So there are some actual reasons for making a graph. I know students often think “I have to make a graph because Dr. Allain likes graphs”—but that’s not true (well, it’s true I like graphs). You should make a graph because it’s probably the best way to analyze your data. You should also understand that a linear graph is nice because you can easily estimate a best fit line if you use graph paper (just by using a straight edge). Further, it is important that you find the slope and realize that this slope has some meaning. Honestly, this pops up in so many labs and students commonly struggle with this idea. I’ve gone over this before, so let me just leave you with this older post that goes over some of the details of finding the slope for a linear function.
Another Method to Find the Acceleration
If you are a student, or just bored—feel free to stop here. You are excused. For those of you remaining, I am going to show you another way to find the acceleration from this distance-time data.
Let’s go back to our kinematic equation (assuming we start with zero velocity).
In the previous section we made this a linear function by plotting x vs t2. How about not plotting a linear function? Let’s just plot x vs. t. Again, technically this should be t vs x since t is the dependent variable—but damn the rules!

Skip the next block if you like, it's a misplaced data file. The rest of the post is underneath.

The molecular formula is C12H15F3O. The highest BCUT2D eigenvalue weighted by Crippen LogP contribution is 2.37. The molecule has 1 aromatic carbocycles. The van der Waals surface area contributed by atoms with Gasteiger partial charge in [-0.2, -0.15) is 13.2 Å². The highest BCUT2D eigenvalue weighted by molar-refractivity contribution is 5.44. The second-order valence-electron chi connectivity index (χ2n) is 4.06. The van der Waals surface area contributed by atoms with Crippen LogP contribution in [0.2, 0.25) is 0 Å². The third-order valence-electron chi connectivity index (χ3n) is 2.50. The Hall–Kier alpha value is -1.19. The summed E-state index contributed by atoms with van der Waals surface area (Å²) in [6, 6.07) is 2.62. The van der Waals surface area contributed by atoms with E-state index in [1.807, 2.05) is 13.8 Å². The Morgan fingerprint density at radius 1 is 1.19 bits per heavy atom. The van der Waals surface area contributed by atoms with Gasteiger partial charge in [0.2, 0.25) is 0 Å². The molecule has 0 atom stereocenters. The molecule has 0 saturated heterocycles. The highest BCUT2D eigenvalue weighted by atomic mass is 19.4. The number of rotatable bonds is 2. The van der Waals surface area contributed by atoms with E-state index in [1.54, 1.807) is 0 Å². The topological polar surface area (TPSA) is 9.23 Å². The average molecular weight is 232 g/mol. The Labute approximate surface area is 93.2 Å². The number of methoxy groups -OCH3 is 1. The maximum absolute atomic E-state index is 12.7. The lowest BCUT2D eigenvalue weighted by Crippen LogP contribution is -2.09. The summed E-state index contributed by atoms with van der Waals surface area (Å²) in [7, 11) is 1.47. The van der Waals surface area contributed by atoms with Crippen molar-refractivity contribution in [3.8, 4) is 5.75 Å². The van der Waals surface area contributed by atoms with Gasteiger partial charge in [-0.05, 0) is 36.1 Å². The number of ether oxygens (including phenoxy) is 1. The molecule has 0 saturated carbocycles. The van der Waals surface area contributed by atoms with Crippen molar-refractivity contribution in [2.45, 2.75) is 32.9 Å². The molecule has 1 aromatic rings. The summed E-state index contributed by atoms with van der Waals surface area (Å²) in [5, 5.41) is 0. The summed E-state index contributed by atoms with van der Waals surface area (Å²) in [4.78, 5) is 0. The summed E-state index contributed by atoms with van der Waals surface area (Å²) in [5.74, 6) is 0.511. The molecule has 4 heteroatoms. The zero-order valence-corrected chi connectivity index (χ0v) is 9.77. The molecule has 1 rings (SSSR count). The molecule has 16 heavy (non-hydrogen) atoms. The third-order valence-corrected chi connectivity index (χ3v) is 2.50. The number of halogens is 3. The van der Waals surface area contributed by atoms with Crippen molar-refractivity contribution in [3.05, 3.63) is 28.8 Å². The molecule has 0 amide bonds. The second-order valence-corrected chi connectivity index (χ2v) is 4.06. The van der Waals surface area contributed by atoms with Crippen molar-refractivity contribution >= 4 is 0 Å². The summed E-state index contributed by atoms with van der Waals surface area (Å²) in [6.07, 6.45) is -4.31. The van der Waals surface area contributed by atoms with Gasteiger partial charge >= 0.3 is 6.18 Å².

Since we suspect there should be a quadratic relationship between x and t, we fit a quadratic (second order polynomial) to the data. Yes, you can’t really do this on graph paper—you essentially need a computer. I will skip the technical details of fitting a function to data since it depends on your plotting program.
The nice thing about fitting a quadratic equation is that we can throw out our assumptions of a zero starting velocity. OK, technically with our particular experiment each run has to have the same starting velocity. So really, the only way you could do this is with a zero initial velocity. However, if you use other methods to collect position-time data then there could be a non-zero starting velocity.
But how do you find the acceleration? Again, if we compare the fitting quadratic equation to the kinematic equation we see that the coefficient in from of the t2 term has to match up to the t2 term in the kinematic equation. This means that the (0.0506) in front of x2 in the quadratic fit must be equal to the (1/2)a term in the kinematic equation giving an acceleration of 0.1012 m/s2. OK, I should point out that in many plotting programs you can change the variables in the fitting equation so that it has x and t instead of f(x) and x. I left it as x because that’s the way you often see it.
Finding the Slope of the Incline (and Friction)
If you only care about finding the acceleration, you may be excused. If you want to stay I am going to connect the acceleration of the cart to something else—the local gravitational field.
Here is a force diagram for a cart (with no friction) rolling down an inclined plane.
Since the cart can only accelerate in the direction of the incline, there is only one force that pushes in this direction—the gravitational force. But only a component of the gravitational force accelerates the cart. The angle between this gravitational force and the y-axis (which I set as perpendicular to the plane) is the same angle (θ) that the track is inclined. This means that in the x-direction (along the plane), I have: